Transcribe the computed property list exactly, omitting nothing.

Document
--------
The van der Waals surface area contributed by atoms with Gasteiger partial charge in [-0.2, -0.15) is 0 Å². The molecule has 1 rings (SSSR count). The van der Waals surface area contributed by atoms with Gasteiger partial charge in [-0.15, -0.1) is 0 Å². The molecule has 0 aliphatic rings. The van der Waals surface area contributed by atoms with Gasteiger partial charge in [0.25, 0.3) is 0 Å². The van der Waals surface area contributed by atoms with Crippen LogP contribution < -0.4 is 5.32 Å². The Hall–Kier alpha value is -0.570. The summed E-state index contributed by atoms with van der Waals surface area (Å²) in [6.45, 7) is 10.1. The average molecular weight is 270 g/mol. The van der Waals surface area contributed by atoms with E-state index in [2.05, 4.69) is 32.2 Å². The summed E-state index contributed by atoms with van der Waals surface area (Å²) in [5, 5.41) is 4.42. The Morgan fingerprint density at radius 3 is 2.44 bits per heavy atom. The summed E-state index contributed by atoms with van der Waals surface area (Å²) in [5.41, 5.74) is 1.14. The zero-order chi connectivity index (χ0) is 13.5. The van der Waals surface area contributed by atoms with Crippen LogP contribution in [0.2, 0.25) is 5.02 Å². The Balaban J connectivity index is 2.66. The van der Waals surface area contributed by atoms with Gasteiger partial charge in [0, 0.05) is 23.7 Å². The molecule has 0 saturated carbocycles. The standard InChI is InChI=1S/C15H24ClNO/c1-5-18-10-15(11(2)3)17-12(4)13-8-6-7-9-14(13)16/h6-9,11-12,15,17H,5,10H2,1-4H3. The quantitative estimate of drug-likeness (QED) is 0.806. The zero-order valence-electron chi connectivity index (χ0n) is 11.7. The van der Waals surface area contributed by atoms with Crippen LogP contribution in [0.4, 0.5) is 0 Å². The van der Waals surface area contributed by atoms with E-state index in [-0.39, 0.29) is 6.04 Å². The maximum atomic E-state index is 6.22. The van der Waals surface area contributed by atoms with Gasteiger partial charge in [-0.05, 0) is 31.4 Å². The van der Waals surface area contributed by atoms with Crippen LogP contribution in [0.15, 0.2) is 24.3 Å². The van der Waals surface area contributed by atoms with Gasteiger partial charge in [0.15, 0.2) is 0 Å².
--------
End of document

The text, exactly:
The van der Waals surface area contributed by atoms with Gasteiger partial charge in [-0.2, -0.15) is 0 Å². The molecule has 1 rings (SSSR count). The van der Waals surface area contributed by atoms with Gasteiger partial charge in [-0.15, -0.1) is 0 Å². The molecule has 0 aliphatic rings. The van der Waals surface area contributed by atoms with Gasteiger partial charge in [0.25, 0.3) is 0 Å². The van der Waals surface area contributed by atoms with Crippen LogP contribution < -0.4 is 5.32 Å². The Hall–Kier alpha value is -0.570. The summed E-state index contributed by atoms with van der Waals surface area (Å²) in [6.45, 7) is 10.1. The average molecular weight is 270 g/mol. The van der Waals surface area contributed by atoms with E-state index in [2.05, 4.69) is 32.2 Å². The summed E-state index contributed by atoms with van der Waals surface area (Å²) in [5, 5.41) is 4.42. The Morgan fingerprint density at radius 3 is 2.44 bits per heavy atom. The summed E-state index contributed by atoms with van der Waals surface area (Å²) in [5.41, 5.74) is 1.14. The zero-order chi connectivity index (χ0) is 13.5. The van der Waals surface area contributed by atoms with Crippen LogP contribution in [0.2, 0.25) is 5.02 Å². The Balaban J connectivity index is 2.66. The van der Waals surface area contributed by atoms with Gasteiger partial charge in [0, 0.05) is 23.7 Å². The molecule has 0 saturated carbocycles. The standard InChI is InChI=1S/C15H24ClNO/c1-5-18-10-15(11(2)3)17-12(4)13-8-6-7-9-14(13)16/h6-9,11-12,15,17H,5,10H2,1-4H3. The quantitative estimate of drug-likeness (QED) is 0.806. The zero-order valence-electron chi connectivity index (χ0n) is 11.7. The van der Waals surface area contributed by atoms with Crippen LogP contribution in [0.4, 0.5) is 0 Å². The van der Waals surface area contributed by atoms with E-state index in [-0.39, 0.29) is 6.04 Å². The maximum atomic E-state index is 6.22. The van der Waals surface area contributed by atoms with Gasteiger partial charge in [-0.05, 0) is 31.4 Å². The van der Waals surface area contributed by atoms with Crippen LogP contribution in [0.15, 0.2) is 24.3 Å². The van der Waals surface area contributed by atoms with Gasteiger partial charge in [0.15, 0.2) is 0 Å².